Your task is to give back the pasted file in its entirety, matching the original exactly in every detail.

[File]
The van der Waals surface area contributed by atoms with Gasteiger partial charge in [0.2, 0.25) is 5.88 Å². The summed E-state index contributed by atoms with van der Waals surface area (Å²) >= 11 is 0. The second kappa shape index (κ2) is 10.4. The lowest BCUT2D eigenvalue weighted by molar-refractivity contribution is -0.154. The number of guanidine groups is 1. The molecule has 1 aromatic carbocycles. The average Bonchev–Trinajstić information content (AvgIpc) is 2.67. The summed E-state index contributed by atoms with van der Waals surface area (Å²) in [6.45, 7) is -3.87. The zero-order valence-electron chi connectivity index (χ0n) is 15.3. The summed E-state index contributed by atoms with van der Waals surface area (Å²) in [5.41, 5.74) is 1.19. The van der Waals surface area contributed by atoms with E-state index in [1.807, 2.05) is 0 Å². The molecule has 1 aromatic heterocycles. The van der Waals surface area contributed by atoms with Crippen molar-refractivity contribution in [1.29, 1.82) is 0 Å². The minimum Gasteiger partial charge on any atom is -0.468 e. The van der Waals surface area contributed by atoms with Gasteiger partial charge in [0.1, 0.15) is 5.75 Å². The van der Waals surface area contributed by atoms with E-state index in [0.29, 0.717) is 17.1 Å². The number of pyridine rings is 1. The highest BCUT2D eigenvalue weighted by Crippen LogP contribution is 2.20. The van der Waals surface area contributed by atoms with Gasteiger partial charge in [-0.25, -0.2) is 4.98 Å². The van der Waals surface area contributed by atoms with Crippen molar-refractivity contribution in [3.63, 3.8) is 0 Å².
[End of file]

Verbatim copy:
The van der Waals surface area contributed by atoms with Gasteiger partial charge in [0.2, 0.25) is 5.88 Å². The summed E-state index contributed by atoms with van der Waals surface area (Å²) >= 11 is 0. The second kappa shape index (κ2) is 10.4. The lowest BCUT2D eigenvalue weighted by molar-refractivity contribution is -0.154. The number of guanidine groups is 1. The molecule has 1 aromatic carbocycles. The average Bonchev–Trinajstić information content (AvgIpc) is 2.67. The summed E-state index contributed by atoms with van der Waals surface area (Å²) in [6.45, 7) is -3.87. The zero-order valence-electron chi connectivity index (χ0n) is 15.3. The summed E-state index contributed by atoms with van der Waals surface area (Å²) in [5.41, 5.74) is 1.19. The van der Waals surface area contributed by atoms with E-state index in [1.807, 2.05) is 0 Å². The molecule has 1 aromatic heterocycles. The van der Waals surface area contributed by atoms with Crippen molar-refractivity contribution in [1.29, 1.82) is 0 Å². The minimum Gasteiger partial charge on any atom is -0.468 e. The van der Waals surface area contributed by atoms with Gasteiger partial charge in [0.1, 0.15) is 5.75 Å². The van der Waals surface area contributed by atoms with E-state index in [0.29, 0.717) is 17.1 Å². The number of pyridine rings is 1. The highest BCUT2D eigenvalue weighted by Crippen LogP contribution is 2.20. The van der Waals surface area contributed by atoms with Gasteiger partial charge in [-0.25, -0.2) is 4.98 Å². The van der Waals surface area contributed by atoms with Crippen molar-refractivity contribution in [3.63, 3.8) is 0 Å².